"Perry E. Metzger" <pe...@piermont.com> writes:

>Home routers and other equipment last for years. If we slowly roll out
>various protocol and system updates now, then in a number of years, when we
>find ourselves with real trouble, a lot of them will already be updated
>because new ones won't have issues.

I'm not really sure if it works that way.  From my experience with SSH in
routers [0] I'd say it's more like:

  Binary images in routers last years.  If we deploy first-cut, buggy
  implementations of new protocols now, we'll have to support the bugs in a
  backwards-compatible manner for the rest of eternity.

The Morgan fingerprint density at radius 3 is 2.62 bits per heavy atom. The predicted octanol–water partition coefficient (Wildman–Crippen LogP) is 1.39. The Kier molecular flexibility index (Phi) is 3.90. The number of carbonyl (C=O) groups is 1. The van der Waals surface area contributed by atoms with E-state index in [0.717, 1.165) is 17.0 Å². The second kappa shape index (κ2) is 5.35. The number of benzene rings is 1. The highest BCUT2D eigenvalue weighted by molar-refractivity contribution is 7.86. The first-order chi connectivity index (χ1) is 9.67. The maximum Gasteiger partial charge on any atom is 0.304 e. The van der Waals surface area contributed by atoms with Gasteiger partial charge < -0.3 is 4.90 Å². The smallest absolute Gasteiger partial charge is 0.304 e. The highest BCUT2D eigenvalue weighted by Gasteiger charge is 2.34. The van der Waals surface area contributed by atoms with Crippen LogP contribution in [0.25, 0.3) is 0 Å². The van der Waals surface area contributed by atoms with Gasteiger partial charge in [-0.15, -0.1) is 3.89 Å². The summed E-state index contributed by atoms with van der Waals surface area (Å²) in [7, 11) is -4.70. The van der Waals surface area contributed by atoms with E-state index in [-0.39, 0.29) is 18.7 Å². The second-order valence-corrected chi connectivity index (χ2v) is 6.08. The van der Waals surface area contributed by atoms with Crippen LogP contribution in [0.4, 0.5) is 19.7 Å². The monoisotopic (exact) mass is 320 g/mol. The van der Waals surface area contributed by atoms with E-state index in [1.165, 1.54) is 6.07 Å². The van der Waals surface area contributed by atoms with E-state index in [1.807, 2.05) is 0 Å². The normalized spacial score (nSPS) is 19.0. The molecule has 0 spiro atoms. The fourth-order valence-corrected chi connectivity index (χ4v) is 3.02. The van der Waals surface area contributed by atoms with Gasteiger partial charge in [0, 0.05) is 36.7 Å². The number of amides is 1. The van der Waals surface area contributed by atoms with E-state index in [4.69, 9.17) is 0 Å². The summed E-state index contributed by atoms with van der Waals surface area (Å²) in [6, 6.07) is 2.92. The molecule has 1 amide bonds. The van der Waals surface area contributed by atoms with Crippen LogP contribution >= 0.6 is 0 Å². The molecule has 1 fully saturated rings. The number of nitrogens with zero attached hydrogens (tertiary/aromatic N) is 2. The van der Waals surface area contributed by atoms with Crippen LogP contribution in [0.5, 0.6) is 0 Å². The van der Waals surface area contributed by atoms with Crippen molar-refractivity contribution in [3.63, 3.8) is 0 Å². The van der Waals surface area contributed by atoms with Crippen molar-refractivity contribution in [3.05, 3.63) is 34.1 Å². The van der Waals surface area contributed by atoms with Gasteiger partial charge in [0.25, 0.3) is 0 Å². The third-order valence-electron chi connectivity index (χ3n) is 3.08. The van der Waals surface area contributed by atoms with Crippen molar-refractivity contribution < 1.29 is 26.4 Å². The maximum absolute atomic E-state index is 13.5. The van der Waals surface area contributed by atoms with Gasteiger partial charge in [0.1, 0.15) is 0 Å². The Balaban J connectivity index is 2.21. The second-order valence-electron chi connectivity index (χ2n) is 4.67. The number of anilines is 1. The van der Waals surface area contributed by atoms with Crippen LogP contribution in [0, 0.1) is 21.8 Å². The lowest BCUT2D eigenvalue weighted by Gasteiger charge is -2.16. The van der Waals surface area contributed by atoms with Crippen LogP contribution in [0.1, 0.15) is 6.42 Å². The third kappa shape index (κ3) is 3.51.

That is, in the absence of widely-deployed, mature implementations to test
against, router vendors will (if they were to ship with this right now) deploy
pre-alpha quality code that would then be frozen for the rest of eternity.  I
have to maintain support for ten-year-old SSH bugs in my code because of ports
to... well, unnamed vendors' systems done a decade or so back that never get
touched again once the initial version got to the point where it would respond
to a packet.  So if vendors are going to bake things into firmware (which
includes firmware images that never get updated, more or less the same thing)
then I'd prefer they hold on a bit until it's certain they've got somewhat
more mature code.


[0] Implementations of this are easier to date than SSL, and also a lot
    buggier so there's more to watch out for.

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